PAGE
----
The newly renovated Women’s Museum is for everybody

A family meal during wartime; bicycles were a popular means of transportation for the
Vietnamese army in the old days.
Photos: Dan Ton

Vietnam Heritage, October-November 2011 -- The Vietnamese Women’s Museum, in Hanoi, reopened late last year, after three years of renovations that enlarged space and modernised display. Video and other technology has been upgraded. Public amenity has been enhanced. The building, designed in 1991 by a woman architect from Hanoi, Tram Xuan Diem, has withstood the test of time very well, and is now thoroughly modern.
On the north side of Ly Thuong Kiet, between Ba Trieu and  Hang Bai, you cannot miss the five-storey, white edifice, the face studded with slabs of colour. It is back from the street behind an iron fence. Its main door is two heavy, glass panels in fiery red, with more doors on either side made of glass panels in, pink, orange and blue. The windows facing the street are in shades of light and dark purple. Overall, the façade makes a strong and inviting visual statement. The colour film to sheath the glass for these doors and windows was imported from France. The museum also benefited from the advice of French graphic and interior designers, as well as a consultant from the Branly Museum, in Paris, which is dedicated to the indigenous art of world civilizations.
In the centre of a rotunda on the first floor you will be greeted by a golden statue of the Vietnamese Mother holding a child on her shoulder. Behind the wall at the back of the statue is a brand new addition to the facilities of the Museum  − the Discovery Centre for Children. It is a cheerfully multi-colour room with interactive, hands-on activities, intended to stimulate creativity. Under staff supervision, young visitors can work on puzzles related to the exhibits of the museum, make traditional hats, jewellery and bookmarks and taste betel.
The second floor is devoted to Family Life, with special emphasis on Marriage and Birth. Hand-embroidered wedding gowns, not (dully) white but brimming with colour, are exquisite. Those in red are particularly splendid, as are the matching head coverings. Also enchanting are many accessories of childbirth and child-rearing, including the charms women wore, and probably still wear, to help themselves become pregnant.
The third floor is about Women in History. Vietnam has a long history of invasions, with the Chinese and Mongols and then the French, Japanese and Americans. Women have played significant support and leadership roles in struggles against foreign aggressors and to building of the country, and there is a strong Warrior Goddess theme in the national culture. Posters, letters, diaries and artefacts illustrate women’s contribution. Portraits of women who have lost their lives on the battlefield, or had been executed, are respectfully mounted on red glass panels.

The forth floor is about Women and Fashion  −  and it is not the ostentatious fashion  from the  catwalks of today’s Milan or Manhattan, but sensible wear  −  authentic, hand-made, smartly cut and skilfully embroidered work clothes and bejewelled gowns from many regions of Vietnam. The museum has in its collection clothing from all 54 of Vietnam’s ethnic groups, but can display only some of it at one time.
Presiding over these riches, and the staff of 42, is Hanoi-born Director Nguyen Thi Bich Van – wife of a construction engineer and mother of two young children. In the mid-1980’s, straight out of university, Nguyen Thi Bich Van got a job with the Women’s Union, and promptly found herself assigned to a team of women sent out to search for artefacts for the proposed Women’s Museum. The team tramped around town streets and murky alleys, peasant huts and village markets, collecting relics of women’s lives  −  weaving looms and lime pots, rice-planting and -harvesting tools, bead and pod jewellery made by mountain women, fancy bridal gowns and slippers dating to colonial times, handmade children’s toys, letters and diaries left behind in trunks and secret places, yellowed photographs and guerrilla gear from the dark days of the struggle for independence, vintage posters from the time of the revolutionary transformation of agriculture in the 1950’s, and a host of other treasures that testify to the traditions, rituals and customs governing Vietnamese women’s lives over the centuries.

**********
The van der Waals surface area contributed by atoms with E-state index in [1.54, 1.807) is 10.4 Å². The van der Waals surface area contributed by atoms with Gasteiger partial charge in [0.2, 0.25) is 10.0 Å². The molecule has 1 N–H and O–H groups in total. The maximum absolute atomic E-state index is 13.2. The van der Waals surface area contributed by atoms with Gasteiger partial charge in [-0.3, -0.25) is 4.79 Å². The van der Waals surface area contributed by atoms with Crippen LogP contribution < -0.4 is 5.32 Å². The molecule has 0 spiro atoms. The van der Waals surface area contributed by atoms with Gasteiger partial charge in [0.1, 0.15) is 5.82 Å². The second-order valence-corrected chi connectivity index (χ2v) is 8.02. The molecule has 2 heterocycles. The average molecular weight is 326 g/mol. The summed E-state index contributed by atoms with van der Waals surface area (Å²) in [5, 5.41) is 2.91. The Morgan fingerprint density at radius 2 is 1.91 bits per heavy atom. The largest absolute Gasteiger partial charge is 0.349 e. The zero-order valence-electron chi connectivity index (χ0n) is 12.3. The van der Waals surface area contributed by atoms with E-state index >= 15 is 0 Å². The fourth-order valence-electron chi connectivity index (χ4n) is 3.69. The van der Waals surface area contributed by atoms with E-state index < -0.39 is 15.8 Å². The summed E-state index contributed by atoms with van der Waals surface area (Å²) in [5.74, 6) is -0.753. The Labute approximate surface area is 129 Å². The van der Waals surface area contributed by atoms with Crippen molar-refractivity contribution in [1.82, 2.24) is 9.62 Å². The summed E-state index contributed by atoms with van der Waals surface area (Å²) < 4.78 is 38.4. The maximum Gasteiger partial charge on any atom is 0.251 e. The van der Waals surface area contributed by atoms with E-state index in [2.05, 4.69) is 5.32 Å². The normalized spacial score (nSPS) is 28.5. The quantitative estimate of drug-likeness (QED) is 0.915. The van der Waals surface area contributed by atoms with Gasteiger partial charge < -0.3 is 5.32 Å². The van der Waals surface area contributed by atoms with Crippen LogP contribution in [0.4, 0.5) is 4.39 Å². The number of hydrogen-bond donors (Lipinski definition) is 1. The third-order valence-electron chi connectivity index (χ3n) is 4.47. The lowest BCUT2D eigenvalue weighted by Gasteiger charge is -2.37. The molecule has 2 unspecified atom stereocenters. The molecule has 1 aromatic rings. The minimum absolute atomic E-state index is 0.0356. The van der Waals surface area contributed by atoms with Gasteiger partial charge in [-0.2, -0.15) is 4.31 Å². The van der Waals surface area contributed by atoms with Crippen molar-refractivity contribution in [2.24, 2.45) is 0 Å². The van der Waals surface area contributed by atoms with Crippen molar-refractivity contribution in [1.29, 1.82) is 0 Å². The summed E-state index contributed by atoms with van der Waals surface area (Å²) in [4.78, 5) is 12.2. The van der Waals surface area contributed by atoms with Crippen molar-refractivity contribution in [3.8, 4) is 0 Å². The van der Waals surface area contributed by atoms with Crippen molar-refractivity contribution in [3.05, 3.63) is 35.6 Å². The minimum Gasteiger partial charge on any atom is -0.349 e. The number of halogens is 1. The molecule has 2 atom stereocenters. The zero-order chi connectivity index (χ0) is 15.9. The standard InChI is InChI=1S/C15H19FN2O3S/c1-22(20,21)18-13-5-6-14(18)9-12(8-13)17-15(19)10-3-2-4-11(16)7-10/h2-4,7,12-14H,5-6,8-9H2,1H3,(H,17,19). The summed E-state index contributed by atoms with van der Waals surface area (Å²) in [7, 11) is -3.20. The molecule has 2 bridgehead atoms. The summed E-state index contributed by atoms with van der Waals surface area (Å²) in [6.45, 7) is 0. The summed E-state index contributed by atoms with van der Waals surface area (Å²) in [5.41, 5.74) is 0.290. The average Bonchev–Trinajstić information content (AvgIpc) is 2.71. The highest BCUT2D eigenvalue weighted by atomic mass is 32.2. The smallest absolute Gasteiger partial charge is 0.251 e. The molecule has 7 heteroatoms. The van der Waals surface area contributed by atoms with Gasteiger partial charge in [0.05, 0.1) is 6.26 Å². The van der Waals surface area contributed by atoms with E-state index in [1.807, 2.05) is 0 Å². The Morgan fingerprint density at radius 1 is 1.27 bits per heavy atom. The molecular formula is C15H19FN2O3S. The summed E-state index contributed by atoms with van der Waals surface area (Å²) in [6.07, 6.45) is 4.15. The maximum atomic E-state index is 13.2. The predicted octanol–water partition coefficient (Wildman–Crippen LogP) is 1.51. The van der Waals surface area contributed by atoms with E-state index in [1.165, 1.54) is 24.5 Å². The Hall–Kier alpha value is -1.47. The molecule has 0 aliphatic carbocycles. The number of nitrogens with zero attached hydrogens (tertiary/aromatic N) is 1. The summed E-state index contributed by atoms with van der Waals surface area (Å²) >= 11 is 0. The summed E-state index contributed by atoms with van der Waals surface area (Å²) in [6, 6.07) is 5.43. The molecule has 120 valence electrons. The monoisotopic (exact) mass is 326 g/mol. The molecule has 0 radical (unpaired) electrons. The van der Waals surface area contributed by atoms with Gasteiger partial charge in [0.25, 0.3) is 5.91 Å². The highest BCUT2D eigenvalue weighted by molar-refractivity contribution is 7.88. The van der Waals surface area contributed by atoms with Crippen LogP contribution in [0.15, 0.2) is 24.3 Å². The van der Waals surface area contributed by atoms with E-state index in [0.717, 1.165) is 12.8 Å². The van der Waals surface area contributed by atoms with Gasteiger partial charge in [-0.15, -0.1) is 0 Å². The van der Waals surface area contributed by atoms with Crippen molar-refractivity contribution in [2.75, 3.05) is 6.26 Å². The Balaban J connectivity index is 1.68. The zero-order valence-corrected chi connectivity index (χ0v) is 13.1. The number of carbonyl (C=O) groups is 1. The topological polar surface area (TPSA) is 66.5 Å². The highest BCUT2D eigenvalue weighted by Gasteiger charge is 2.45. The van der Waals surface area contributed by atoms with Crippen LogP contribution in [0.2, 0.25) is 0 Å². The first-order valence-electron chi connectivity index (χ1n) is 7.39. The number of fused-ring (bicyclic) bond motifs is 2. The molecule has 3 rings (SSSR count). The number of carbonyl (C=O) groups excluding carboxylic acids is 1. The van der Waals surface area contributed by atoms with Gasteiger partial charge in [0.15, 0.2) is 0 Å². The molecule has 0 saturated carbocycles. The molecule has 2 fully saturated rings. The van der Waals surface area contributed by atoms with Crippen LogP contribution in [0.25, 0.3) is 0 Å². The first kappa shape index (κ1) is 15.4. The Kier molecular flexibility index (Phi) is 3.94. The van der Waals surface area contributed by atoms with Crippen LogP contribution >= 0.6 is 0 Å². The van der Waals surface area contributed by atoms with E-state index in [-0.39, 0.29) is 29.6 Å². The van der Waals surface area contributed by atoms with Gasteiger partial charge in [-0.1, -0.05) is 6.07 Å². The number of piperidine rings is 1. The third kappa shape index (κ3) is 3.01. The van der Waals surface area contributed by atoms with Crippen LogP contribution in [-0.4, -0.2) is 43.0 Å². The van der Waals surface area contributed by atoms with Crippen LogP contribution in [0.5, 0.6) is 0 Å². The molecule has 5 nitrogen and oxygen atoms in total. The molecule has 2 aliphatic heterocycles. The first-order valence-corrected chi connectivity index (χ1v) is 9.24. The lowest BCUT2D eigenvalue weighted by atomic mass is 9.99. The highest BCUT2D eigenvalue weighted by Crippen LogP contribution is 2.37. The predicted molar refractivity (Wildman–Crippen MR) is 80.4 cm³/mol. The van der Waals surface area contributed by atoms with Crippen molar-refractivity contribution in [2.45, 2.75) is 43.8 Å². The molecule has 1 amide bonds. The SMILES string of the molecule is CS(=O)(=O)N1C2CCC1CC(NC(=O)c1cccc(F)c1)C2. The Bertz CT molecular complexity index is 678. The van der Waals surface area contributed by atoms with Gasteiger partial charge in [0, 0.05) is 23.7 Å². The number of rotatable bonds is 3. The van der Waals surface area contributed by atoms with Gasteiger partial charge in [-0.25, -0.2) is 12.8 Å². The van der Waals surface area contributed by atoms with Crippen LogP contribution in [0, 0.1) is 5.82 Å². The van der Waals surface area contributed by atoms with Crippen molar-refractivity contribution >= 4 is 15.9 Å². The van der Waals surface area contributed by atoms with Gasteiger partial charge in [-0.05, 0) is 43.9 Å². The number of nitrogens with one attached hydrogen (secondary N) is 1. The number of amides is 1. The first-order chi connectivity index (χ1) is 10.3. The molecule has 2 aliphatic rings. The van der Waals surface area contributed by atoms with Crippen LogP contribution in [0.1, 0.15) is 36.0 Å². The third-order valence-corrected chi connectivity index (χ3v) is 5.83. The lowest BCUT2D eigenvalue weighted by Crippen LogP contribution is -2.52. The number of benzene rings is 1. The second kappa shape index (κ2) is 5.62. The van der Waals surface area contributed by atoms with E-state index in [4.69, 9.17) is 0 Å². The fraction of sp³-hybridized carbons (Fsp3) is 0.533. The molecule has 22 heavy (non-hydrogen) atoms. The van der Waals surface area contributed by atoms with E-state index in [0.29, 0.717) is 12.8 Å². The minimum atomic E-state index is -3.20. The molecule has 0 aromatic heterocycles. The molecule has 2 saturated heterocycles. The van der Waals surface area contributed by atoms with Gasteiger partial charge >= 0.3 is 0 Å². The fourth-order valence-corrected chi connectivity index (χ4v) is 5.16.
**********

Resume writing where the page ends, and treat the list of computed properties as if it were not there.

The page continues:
When the Women’s Museum opened, in 1991, Nguyen Thi Bich Van became the collection’s manager and exhibit-planner. She later became a curator. On Monday, 18 October, 2010, she welcomed over a hundred guests to the official reopening of the Museum and pointed out that the event coincided almost to the day with the 80th anniversary of the founding of the Vietnamese Women’s Union, on 20 October, 1930. She feels the Women’s Museum is not just for women but for families. She is proud that visitors can expect all the comforts: wide staircases and roomy display areas, two elevators, a museum shop with gifts and souvenirs marked with the museum logo and a museum café, to the right of the main gate and serving Vietnamese and Western dishes all day. She would like the museum to be ‘a dynamic institution with a strong gender identity, and providing interesting exhibitions and ativities for all’.
The Women’s Museum is at 36 Ly Thuong Kiet; (www.baotangphunu.org.vn;  www.womenmuseum.org.vn.
Open daily 8 a.m. to 4.30 p.m.. Closed on Mondays.
Entry fee VND30,000; no charge for children under 7 or women visiting from rural areas.
On 18 October, International Museum Day, admission is free to all.

By Elizabeth McLean
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